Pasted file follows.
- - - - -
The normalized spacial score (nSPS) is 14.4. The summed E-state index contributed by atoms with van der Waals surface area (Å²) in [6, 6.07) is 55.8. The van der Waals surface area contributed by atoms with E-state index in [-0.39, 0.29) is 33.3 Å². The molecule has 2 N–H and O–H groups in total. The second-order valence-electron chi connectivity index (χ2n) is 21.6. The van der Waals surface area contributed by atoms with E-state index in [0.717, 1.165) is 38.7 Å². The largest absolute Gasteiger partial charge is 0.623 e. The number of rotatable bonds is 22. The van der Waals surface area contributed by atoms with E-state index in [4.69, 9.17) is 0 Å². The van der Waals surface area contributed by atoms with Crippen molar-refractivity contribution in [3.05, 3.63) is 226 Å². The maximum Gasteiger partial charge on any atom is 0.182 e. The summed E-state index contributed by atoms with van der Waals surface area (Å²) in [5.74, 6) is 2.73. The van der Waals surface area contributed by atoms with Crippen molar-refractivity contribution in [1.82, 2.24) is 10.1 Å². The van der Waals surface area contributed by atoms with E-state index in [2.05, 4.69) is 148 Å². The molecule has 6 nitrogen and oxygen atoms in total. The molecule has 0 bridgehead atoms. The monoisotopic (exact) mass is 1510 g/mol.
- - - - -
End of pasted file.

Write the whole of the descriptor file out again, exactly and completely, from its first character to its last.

The normalized spacial score (nSPS) is 14.4. The summed E-state index contributed by atoms with van der Waals surface area (Å²) in [6, 6.07) is 55.8. The van der Waals surface area contributed by atoms with E-state index in [-0.39, 0.29) is 33.3 Å². The molecule has 2 N–H and O–H groups in total. The second-order valence-electron chi connectivity index (χ2n) is 21.6. The van der Waals surface area contributed by atoms with E-state index in [0.717, 1.165) is 38.7 Å². The largest absolute Gasteiger partial charge is 0.623 e. The number of rotatable bonds is 22. The van der Waals surface area contributed by atoms with E-state index in [4.69, 9.17) is 0 Å². The van der Waals surface area contributed by atoms with Crippen molar-refractivity contribution in [3.05, 3.63) is 226 Å². The maximum Gasteiger partial charge on any atom is 0.182 e. The summed E-state index contributed by atoms with van der Waals surface area (Å²) in [5.74, 6) is 2.73. The van der Waals surface area contributed by atoms with Crippen molar-refractivity contribution in [1.82, 2.24) is 10.1 Å². The van der Waals surface area contributed by atoms with E-state index in [2.05, 4.69) is 148 Å². The molecule has 6 nitrogen and oxygen atoms in total. The molecule has 0 bridgehead atoms. The monoisotopic (exact) mass is 1510 g/mol.